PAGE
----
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By Sir Walter Ralegh

If all the world and love were young,

And truth in every Shepherd’s tongue,

These pretty pleasures might me move,

To live with thee, and be thy love.


Time drives the flocks from field to fold,

When Rivers rage and Rocks grow cold,

And Philomel becometh dumb,

The rest complains of cares to come.


The flowers do fade, and wanton fields,

To wayward winter reckoning yields,

A honey tongue, a heart of gall,

Is fancy’s spring, but sorrow’s fall.


Thy gowns, thy shoes, thy beds of Roses,

Thy cap, thy kirtle, and thy posies

Soon break, soon wither, soon forgotten:

In folly ripe, in reason rotten.


Thy belt of straw and Ivy buds,

The Coral clasps and amber studs,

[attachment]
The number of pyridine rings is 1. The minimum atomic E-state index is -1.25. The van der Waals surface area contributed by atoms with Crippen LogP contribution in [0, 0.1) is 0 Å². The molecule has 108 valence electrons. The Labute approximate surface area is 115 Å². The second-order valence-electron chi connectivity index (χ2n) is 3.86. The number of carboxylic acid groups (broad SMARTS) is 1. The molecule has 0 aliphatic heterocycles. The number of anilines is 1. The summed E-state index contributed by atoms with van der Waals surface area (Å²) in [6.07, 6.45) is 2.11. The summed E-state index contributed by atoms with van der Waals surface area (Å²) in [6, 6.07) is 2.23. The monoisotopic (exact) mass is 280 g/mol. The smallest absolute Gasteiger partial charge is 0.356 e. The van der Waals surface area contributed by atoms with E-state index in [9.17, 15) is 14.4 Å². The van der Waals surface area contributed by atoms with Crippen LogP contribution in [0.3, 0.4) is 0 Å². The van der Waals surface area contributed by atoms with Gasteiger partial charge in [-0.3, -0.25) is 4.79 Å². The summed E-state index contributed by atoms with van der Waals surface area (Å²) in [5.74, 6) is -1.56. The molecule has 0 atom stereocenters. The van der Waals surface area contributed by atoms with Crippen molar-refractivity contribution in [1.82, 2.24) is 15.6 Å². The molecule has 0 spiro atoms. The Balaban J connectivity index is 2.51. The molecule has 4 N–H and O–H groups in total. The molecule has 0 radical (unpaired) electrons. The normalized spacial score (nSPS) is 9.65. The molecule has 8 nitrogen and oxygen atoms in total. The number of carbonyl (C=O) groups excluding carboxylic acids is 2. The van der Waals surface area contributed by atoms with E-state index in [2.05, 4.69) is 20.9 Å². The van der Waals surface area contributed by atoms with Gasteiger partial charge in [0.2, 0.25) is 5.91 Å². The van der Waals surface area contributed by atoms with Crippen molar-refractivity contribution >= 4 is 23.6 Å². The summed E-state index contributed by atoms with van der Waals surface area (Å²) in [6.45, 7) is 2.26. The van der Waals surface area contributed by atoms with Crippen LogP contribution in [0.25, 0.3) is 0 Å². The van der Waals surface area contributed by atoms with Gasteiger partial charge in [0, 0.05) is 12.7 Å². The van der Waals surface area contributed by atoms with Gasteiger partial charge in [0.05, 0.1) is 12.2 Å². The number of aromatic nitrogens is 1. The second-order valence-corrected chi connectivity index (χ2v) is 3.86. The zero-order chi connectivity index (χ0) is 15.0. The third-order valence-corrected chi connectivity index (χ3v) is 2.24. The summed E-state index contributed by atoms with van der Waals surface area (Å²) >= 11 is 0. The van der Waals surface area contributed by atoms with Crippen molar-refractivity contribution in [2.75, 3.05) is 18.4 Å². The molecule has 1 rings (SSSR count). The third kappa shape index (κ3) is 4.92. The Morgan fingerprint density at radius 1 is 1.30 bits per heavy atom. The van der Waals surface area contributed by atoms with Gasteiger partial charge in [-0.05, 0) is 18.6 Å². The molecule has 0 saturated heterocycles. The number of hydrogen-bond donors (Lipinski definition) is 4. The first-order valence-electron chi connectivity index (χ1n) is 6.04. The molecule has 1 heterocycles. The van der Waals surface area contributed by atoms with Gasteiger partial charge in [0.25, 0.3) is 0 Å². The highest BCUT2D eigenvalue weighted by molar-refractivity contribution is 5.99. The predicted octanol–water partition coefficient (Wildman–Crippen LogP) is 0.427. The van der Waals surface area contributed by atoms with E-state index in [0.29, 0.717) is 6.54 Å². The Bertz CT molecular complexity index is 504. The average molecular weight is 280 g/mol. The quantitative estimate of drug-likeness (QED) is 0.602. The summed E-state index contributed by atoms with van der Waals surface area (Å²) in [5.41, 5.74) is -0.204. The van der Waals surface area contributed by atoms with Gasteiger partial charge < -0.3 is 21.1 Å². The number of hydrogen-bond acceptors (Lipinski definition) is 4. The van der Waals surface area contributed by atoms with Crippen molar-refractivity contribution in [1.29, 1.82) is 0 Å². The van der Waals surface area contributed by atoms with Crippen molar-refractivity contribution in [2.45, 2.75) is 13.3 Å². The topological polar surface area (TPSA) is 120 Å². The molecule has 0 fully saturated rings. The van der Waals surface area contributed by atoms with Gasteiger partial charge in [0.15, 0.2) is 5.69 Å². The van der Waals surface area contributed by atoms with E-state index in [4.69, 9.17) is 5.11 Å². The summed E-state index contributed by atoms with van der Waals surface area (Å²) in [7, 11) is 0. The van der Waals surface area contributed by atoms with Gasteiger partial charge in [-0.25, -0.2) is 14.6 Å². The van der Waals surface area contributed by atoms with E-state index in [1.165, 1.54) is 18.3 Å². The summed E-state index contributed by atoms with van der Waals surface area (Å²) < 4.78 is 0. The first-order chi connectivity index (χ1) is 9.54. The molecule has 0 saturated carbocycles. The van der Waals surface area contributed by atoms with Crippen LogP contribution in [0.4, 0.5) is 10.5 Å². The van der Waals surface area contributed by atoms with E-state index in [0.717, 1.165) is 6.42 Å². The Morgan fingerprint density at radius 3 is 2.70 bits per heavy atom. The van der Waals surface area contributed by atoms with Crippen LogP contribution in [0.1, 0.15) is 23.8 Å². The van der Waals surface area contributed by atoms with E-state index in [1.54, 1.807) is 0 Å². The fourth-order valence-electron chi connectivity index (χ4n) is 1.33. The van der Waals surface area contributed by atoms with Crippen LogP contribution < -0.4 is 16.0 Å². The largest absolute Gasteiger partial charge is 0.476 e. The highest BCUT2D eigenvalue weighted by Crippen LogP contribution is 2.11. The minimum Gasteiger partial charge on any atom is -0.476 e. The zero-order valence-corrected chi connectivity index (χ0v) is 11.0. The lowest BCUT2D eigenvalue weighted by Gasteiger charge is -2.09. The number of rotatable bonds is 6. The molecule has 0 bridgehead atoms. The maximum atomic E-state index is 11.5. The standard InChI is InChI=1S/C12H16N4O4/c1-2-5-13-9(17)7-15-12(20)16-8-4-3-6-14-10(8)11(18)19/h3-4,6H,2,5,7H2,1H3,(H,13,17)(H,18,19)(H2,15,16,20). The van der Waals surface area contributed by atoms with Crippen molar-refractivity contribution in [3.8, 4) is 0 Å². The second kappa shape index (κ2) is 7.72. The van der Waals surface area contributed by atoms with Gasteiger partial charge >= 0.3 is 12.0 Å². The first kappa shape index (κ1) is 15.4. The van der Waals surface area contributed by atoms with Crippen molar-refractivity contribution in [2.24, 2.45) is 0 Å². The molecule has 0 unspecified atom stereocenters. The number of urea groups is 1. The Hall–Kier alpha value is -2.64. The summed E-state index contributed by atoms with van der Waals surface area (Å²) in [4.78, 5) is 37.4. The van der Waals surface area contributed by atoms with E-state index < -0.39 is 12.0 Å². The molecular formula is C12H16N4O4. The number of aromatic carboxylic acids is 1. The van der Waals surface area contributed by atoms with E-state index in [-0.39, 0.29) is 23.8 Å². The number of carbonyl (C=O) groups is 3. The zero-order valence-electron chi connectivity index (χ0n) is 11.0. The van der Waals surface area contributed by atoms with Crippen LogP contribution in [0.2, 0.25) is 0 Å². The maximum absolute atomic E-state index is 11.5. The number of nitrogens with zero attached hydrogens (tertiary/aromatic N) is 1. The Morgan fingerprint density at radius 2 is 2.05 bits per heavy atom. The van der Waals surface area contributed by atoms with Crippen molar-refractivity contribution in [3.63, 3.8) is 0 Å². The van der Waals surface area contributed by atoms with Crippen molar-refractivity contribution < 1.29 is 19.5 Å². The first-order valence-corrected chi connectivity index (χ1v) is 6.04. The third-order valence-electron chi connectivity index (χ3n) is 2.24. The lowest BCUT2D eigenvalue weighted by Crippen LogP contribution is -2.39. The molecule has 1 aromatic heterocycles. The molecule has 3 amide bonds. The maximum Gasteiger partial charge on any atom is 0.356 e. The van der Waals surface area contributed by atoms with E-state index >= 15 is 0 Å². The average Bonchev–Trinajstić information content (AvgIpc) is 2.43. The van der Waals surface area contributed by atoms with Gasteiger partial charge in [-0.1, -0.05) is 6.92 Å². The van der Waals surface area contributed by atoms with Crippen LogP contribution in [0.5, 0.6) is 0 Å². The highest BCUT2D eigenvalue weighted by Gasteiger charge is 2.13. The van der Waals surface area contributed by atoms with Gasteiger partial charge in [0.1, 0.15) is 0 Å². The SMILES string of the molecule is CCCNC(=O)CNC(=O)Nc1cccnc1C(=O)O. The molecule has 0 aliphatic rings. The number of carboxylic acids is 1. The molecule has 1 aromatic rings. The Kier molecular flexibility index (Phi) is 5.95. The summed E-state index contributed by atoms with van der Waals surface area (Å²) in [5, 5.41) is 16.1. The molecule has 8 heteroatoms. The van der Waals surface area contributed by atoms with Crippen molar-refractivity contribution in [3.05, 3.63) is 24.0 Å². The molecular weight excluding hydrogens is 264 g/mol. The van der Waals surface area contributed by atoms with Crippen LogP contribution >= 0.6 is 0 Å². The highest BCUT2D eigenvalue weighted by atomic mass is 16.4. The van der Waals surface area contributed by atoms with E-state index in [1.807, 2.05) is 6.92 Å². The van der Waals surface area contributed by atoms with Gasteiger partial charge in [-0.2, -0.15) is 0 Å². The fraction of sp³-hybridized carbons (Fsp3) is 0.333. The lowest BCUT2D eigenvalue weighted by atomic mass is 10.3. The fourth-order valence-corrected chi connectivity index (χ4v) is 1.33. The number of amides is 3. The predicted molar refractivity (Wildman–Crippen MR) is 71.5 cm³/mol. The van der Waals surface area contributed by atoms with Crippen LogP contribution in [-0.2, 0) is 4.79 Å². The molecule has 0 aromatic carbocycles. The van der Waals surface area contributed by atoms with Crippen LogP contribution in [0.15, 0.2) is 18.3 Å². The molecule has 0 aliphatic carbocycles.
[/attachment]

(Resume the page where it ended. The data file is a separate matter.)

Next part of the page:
All these in me no means can move

To come to thee and be thy love.


But could youth last, and love still breed,

Had joys no date, nor age no need,

Then these delights my mind might move

To live with thee, and be thy love.


  • Living
  • Love
  • Nature

Poet Bio

Sir Walter Ralegh
Before his execution for treason, Sir Walter Ralegh won fame as an explorer of the New World — both for voyages to Roanoke Island in present-day North Carolina (whose capital is named after him), and to Venezuela in search of El Dorado, the mythical city of gold. Also a scholar and a gifted lyric poet, Ralegh brought glory to Elizabethan England along with the potatoes and tobacco he is said to have introduced there.

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